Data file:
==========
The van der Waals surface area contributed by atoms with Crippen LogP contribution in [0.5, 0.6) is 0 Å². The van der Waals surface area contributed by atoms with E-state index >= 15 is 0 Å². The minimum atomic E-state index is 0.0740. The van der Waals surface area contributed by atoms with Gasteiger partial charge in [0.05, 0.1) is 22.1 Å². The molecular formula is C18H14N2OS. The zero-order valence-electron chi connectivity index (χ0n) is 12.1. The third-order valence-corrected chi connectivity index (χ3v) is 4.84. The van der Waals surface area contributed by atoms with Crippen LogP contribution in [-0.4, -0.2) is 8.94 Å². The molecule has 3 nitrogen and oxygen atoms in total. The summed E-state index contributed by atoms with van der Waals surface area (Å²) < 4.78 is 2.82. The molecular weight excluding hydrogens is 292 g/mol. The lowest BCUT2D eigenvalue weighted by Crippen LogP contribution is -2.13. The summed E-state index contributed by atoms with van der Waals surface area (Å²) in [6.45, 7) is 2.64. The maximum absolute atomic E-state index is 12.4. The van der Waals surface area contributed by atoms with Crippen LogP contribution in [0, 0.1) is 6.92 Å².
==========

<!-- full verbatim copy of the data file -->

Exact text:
The van der Waals surface area contributed by atoms with Crippen LogP contribution in [0.5, 0.6) is 0 Å². The van der Waals surface area contributed by atoms with E-state index >= 15 is 0 Å². The minimum atomic E-state index is 0.0740. The van der Waals surface area contributed by atoms with Gasteiger partial charge in [0.05, 0.1) is 22.1 Å². The molecular formula is C18H14N2OS. The zero-order valence-electron chi connectivity index (χ0n) is 12.1. The third-order valence-corrected chi connectivity index (χ3v) is 4.84. The van der Waals surface area contributed by atoms with Crippen LogP contribution in [-0.4, -0.2) is 8.94 Å². The molecule has 3 nitrogen and oxygen atoms in total. The summed E-state index contributed by atoms with van der Waals surface area (Å²) < 4.78 is 2.82. The molecular weight excluding hydrogens is 292 g/mol. The lowest BCUT2D eigenvalue weighted by Crippen LogP contribution is -2.13. The summed E-state index contributed by atoms with van der Waals surface area (Å²) in [6.45, 7) is 2.64. The maximum absolute atomic E-state index is 12.4. The van der Waals surface area contributed by atoms with Crippen LogP contribution in [0, 0.1) is 6.92 Å².